ABFI Welcomes Inclusion Of Distilled Spirits In Future Growth Loan Scheme

By Dave Simpson
ABFI Welcomes Inclusion Of Distilled Spirits In Future Growth Loan Scheme

Ireland’s drinks industry faces unique risks associated with Brexit, according to Alcohol Beverage Federation of Ireland (ABFI), which has welcomed the launch of a Future Growth Loan Scheme that aims to support strategic long-term investment for companies in a post-Brexit environment, allowing for innovation and diversification.

The ABFI has welcomed the inclusion of distilled spirits in the Future Growth Loan Scheme. These producers, which were previously excluded, have been added following significant engagement by the ABFI with the government and the European Investment Bank. The launch took place on Wednesday March 27 at the recently-opened Dublin Liberties Distillery.

Distilled spirits producers now join beer and cider producers as being eligible for the scheme, which over a five-year period will make a fund of up to €300 million available.

SMEs, including producers in the drinks industry, can apply for loan eligibility from April 17, with at least 40% available to the agri-food sector.

ABFI director Patricia Callan commented, "We welcome the launch of this scheme, which will help businesses in the Irish drinks industry by ensuring access to credit to allow investment in business development, expansion and diversification strategies to weather the disruption and uncertainty caused by Brexit."


"A Period Of Exceptional Growth And Innovation"

Callon continued, "Ireland’s drinks industry is experiencing a period of exceptional growth and innovation, with small breweries and distilleries located across the island of Ireland. The latest CSO figures show that overall alcohol drinks exports increased by 8% last year from €1.25 billion in 2017 to €1.35 billion in 2018.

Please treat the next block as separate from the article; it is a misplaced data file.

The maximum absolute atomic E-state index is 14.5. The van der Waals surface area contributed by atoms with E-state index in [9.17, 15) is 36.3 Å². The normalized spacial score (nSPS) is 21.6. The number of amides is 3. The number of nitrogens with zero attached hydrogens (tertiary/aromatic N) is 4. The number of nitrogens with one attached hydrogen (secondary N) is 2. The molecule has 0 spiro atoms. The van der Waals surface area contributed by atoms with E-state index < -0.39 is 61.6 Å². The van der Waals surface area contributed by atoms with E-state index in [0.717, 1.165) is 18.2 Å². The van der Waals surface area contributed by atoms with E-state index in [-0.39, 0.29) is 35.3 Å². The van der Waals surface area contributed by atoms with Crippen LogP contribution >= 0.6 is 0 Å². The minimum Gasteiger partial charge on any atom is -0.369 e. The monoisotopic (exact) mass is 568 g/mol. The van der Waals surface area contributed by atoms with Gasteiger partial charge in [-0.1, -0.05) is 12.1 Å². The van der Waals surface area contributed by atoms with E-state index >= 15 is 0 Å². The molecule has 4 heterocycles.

"With regard to spirits, this is a sector that continues to go from strength to strength. The value of Irish whiskey exports increased by 13% last year from €578.78 million in 2017 to €654 million in 2018. Meanwhile, the value of gin exports increased by a whopping 211.2% from €1.9 million in 2017 to €6.04 million in 2018.

“Despite this, there is much uncertainty ahead.”

Risks Associated With Brexit

Speaking about the risks associated with Brexit, Callan added, "The Irish drinks industry operates on an all-island basis with seamless cross-border supply chains. In total, the Irish drinks industry carries-out over 23,000 truck movements across the Irish border every year, over 5,000 of which are alcohol tanker-movements.

"The aggregate value of trade in drinks products between the UK and Ireland is €364 million, one third of which (€121 million) is the aggregate value of north-south trade. The UK remains the dominant market for Irish beer (71% of exports) and cider (85% of exports).


"Additionally, many Irish drinks companies are located in Northern Ireland, including a number of Irish whiskey, Irish cream liqueur and Irish poitín producers. These products are all protected by a 'geographic indication', which is protection given to products that have a specific geographical origin (the island of Ireland in this case) and are produced with certain production standards. It’s vital that this cross-border protection continues post Brexit.

"While we are clear in our desire to avoid a hard border and for seamless alignment between the EU and the UK, things do remain uncertain. As such, the Future Growth Loan Scheme will be important protection for drinks companies in the aftermath of Brexit. We welcome in particular the positive response of the government and the European Investment Bank to ensure equality for spirit producers and their inclusion in the scheme, following the successful campaign by the ABFI."

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